Since the early 2000s, businesses have benefitted from a sustained period of “soft market” conditions within the insurance industry. The market has noticeably changed in the past 12 months and will likely deteriorate further, due to what’s known as a “hardening” of the market.
Soft insurance market
A soft set of market conditions is characterised by low premium rates, a healthy number of insurers competing and a willingness to underwrite even the most challenging of business activities. This is because insurers, buoyed by a positive economy, are pro-actively trying to expand their market share and grow.
Hard insurance market
A hard insurance market is predictably the correction to this unsustainable cycle, particularly when insurer loss ratios begin to overshadow profits. The past 12 months has accelerated this change in the market, primarily due to this unsustainable pricing, significant losses and a range of economic strains that have simply been compounded by COVID-19, such as low interest rates hampering investment returns.
Another key factor includes a fundamental change in regulatory requirements in recent years. Solvency II for example has placed a far greater emphasis on the spare capital of insurers, requiring UK insurers to more than double their reserves. The consequence has been a considerable proportion of insurers reducing their underwriting capacity accordingly, even before the challenges of the past 12 months.
The impact of a hard market
The direct consequence of this hardening of the market is that we’re beginning to see premium rates increase fairly substantially. This is particularly true for Professional Indemnity and Directors & Officers Liability covers, which have been notably impacted by an increase in claims in recent times.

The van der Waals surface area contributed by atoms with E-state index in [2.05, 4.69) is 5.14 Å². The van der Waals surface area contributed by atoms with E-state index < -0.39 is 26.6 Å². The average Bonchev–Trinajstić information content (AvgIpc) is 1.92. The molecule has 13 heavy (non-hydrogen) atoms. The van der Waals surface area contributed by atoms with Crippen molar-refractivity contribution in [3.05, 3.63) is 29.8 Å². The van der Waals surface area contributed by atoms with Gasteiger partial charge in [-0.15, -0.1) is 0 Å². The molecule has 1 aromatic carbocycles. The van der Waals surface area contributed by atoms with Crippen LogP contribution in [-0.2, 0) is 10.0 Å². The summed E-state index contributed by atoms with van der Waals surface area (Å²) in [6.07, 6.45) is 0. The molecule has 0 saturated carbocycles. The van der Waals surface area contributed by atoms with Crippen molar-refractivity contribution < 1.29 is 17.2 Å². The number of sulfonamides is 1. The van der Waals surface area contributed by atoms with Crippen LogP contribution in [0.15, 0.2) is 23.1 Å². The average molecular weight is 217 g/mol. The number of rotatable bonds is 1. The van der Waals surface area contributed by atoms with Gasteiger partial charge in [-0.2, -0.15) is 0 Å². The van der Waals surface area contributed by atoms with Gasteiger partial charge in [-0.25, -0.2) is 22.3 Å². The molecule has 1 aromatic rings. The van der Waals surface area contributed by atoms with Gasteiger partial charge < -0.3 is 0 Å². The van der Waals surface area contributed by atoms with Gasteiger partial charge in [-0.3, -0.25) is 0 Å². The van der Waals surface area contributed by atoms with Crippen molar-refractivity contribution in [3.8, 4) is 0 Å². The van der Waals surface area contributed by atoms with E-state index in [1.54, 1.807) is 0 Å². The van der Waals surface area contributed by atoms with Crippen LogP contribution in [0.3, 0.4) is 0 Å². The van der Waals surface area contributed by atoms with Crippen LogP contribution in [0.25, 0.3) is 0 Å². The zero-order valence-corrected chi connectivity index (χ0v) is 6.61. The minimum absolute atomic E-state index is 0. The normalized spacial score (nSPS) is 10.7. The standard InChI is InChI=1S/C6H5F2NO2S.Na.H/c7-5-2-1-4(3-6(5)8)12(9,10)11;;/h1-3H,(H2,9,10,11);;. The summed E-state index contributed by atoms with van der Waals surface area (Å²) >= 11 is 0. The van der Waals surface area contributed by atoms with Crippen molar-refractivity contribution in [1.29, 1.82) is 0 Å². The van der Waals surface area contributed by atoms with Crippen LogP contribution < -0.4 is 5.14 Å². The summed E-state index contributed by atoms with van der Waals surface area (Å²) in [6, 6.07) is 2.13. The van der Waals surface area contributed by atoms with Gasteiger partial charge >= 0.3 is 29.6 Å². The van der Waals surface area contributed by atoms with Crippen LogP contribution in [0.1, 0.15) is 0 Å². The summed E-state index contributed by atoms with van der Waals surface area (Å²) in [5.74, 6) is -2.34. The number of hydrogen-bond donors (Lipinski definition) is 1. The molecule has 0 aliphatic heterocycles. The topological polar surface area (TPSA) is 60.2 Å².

More generally, a number of insurers are reducing the exposure that they’re willing to insure, meaning that they’re not so readily accepting of requests such as higher limits of indemnity, diversifying activities, expanding territories and/or challenging contractual requirements.
The life sciences sector like many has been impacted by this, particularly in respect of the two covers mentioned. The key to mitigating the impact of the hardening insurance market is to understand the intention of the existing insurers early in the renewal process, and to consider alternative insurers if required. Fortunately, the life sciences sector does have a number of global insurers which can greatly assist in navigating through these challenges.
The importance of working with an insurance partner that provides pro-active and concise support is perhaps far greater than ever during these challenging times for the industry and wider economy.
Hayes Parsons Insurance Brokers is a Chartered and independent insurance broker, specialising within the sector and supporting a range of businesses from R&D through to trials, distribution and supply. Our website also contains a series of blogs and articles, considering a range of important topics for life science businesses.
About the author
Ryan Legge is a Chartered Insurance Broker and has vast experience working with all manner of life science businesses. If you would like to discuss your insurance arrangements, please get in touch with Ryan via phone or email.
Ryan Legge FCII | Chartered insurance broker